The inaugural World Afro Day (WAD) takes place on Friday 15th September 2017, at Church House in the heart of Westminster – with the aim of celebrating the beauty and value of natural hair. WAD celebrates afro hair, educating people about it and helping to highlight its unique position globally. To top it all off, World Afro Day is now officially endorsed by the UN’s Office of the High Commissioner for Human Rights.
This follows increasing international support from academics, the London Mayor’s office, natural hair influencers, Miss USA 2016 Deshauna Barber and celebrity hair stylists Felicia Leatherwood and Charlotte Mensah.
WAD works with all ethnicities to promote positive attitudes to Afro hair, with core themes of unity, celebration and education. WAD teaches children and adults to love their natural hair, beauty and identity; creating a positive sense of well-being. WAD embraces Afro hair as: natural, kinky, curly hair types of African descent.
This is an opportunity to change the often-negative perceptions that exist around afro hair with an event that people of all backgrounds and hair types can enjoy.
The WAD team will be attempting a World Record Setter for the ‘Largest Hair Education Lesson’ at the event in London, England.
Five hundred children of all backgrounds will take part in the largest hair education lesson, which will also be live streamed across the world via social media.
Coming together on one day is a way of putting the spotlight on bias against afro hair and doing something about it. Of course there is a fun element with World Records plus music and hair demos, but most importantly a serious message of inclusion, equality and change!
We want no limitations to be placed on people of African descent, whether they choose to be a ballerina, sit on the board or run for Prime Minister!
World Afro Day is about changing the negative issues surrounding our hair into positive celebration!
It’s a day to enjoy yourself but leave changing the world! Tickets are free to children and students for the record event only. There is also a paid adult hair event show in the evening.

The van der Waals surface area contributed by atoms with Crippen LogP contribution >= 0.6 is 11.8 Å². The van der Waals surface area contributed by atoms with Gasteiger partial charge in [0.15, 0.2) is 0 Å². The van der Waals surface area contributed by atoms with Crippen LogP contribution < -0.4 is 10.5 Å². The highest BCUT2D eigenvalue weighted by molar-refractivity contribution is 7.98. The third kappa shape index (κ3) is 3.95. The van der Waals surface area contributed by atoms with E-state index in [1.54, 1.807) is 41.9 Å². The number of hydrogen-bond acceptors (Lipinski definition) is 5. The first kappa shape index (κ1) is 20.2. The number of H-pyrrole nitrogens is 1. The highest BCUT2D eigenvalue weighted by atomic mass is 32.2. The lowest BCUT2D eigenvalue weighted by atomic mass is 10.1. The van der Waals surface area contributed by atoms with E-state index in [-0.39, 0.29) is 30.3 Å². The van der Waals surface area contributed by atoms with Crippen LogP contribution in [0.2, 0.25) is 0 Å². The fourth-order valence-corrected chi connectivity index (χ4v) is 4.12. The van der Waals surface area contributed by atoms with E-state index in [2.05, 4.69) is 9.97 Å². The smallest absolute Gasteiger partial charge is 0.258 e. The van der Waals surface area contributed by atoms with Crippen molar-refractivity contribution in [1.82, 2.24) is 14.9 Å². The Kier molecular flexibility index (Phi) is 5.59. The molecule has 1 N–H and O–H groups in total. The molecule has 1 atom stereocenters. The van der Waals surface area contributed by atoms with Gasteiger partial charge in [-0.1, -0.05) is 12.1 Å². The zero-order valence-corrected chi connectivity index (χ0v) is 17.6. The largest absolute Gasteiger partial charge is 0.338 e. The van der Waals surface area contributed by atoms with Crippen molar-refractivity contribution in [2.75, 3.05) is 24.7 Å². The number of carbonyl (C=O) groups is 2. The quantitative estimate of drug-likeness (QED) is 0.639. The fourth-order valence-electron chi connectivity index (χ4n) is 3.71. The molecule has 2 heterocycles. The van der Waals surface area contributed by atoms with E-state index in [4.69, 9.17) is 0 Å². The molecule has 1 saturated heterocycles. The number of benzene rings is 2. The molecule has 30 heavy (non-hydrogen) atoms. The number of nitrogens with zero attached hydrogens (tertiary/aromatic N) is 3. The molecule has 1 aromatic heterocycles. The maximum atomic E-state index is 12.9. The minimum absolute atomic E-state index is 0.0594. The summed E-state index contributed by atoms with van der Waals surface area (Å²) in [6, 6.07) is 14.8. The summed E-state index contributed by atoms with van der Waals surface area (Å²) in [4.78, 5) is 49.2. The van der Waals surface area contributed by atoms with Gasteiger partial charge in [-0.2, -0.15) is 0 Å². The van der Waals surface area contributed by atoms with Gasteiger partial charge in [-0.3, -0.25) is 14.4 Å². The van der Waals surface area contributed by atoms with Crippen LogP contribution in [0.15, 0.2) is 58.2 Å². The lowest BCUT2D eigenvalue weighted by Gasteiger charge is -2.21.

Free registration via Eventbrite with student ID required on the day.
On September 15th 2016, a law was created against an Afro type hair in America. Anyone with dreadlocks could be denied a job!
A federal appeals court ruled it OK for employers to deny employment to those with dreadlocks, therefore making employment discrimination against dreadlocks legal. Chasity Jones and the Equal Employment Opportunity Commision (EEOC ) brought the lawsuit against Catastrophe Management Solutions of Mobile, Alabama. EEOC explained, “dreadlocks are a manner of wearing the hair that is physiologically and culturally associated with people of African descent”. However, the final ruling by was based on if the hairstyle was a physical trait that could be changed. U.S. Circuit Judge Adalberto Jordan said “We recognize that the distinction between immutable and mutable characteristics of race can sometimes be a fine (and difficult) one, but it is a line that courts have drawn,” with a further explanation… “So, for example, discrimination on the basis of black hair texture (an immutable characteristic) is prohibited by Title VII, while adverse action on the basis of black hairstyle (a mutable choice) is not.” Further details of the ruling can be read here
World Afro Day has an affinity with the UN’s International Decade for People of African Descent
programme, which works towards tackling the challenges of over 200 million people globally, who identify themselves as of African descent. This group often suffers discrimination based on their heritage and World Afro Day aims to tackle the issue of bias against afro hair which has been previously overlooked.
Let World Afro Hair Day be the change!
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